2. Buffer-This app is fantastic for scheduling tweets and managing multiple social media accounts. I like to read and share relevant content to my followers. I’ve found Buffer is the best way to do this. One of the things I like about it is the ability to follow RSS feeds within the app. It brings some of my favorite content right into the app so I can review and share.



3. Facebook Pages-I help manage content for our high school page, and I also have a Facebook fan page for my blog. I can take care of both accounts through this app’s interface. It works great!



4. Nuzzel-I use Nuzzel to read the hottest stories from my Twitter feed. Basically, it ranks articles that have been shared the most by my friends. I always find content here I want to share with others. It also works with Facebook. You just have to connect your accounts to the app.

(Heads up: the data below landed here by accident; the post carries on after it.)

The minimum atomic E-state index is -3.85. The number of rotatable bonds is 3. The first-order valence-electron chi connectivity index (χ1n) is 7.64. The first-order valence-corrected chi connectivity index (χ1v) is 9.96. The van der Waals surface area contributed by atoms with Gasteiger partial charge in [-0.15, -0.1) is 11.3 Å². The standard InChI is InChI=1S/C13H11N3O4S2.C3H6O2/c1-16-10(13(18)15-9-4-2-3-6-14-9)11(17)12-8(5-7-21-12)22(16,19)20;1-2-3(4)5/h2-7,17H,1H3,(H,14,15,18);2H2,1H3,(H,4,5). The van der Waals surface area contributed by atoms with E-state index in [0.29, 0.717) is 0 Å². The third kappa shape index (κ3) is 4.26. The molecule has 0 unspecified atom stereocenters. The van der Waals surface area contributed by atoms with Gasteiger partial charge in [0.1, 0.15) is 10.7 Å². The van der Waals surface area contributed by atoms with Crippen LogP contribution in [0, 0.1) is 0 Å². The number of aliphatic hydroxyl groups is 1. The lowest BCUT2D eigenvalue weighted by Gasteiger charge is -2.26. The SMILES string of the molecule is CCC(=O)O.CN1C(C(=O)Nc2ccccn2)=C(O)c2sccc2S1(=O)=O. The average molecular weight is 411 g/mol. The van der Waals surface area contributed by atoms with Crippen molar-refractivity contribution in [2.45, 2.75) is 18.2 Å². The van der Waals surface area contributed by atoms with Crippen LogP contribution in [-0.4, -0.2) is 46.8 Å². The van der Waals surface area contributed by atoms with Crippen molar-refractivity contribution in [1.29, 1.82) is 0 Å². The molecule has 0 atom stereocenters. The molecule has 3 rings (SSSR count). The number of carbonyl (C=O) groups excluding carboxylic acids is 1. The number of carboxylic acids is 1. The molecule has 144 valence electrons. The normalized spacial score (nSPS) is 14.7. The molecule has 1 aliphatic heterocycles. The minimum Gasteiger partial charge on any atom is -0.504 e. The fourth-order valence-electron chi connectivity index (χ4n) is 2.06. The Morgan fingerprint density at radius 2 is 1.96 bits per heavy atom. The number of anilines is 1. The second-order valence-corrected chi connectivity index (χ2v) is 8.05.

5. Evernote-Anything I don’t want to forget goes in Evernote. It’s a great app for taking notes and staying organized. I keep a list of possible blog topics here also so I always have something to think and write about.



6. Juice-This app is another way I get content to read and share. It analyzes my Twitter and then generates new articles to read every 24 hours. I don’t think very many people know about this one, but I really like it.



7. Flipboard-I use Flipboard semi-regularly, but it often frustrates me. It’s supposed to aggregate relevant links and stories based on my interests. It’s algorithm is supposed to learn my preferences and habits. The problem is I don’t find helpful content there as often as I’d like. Am I doing something wrong?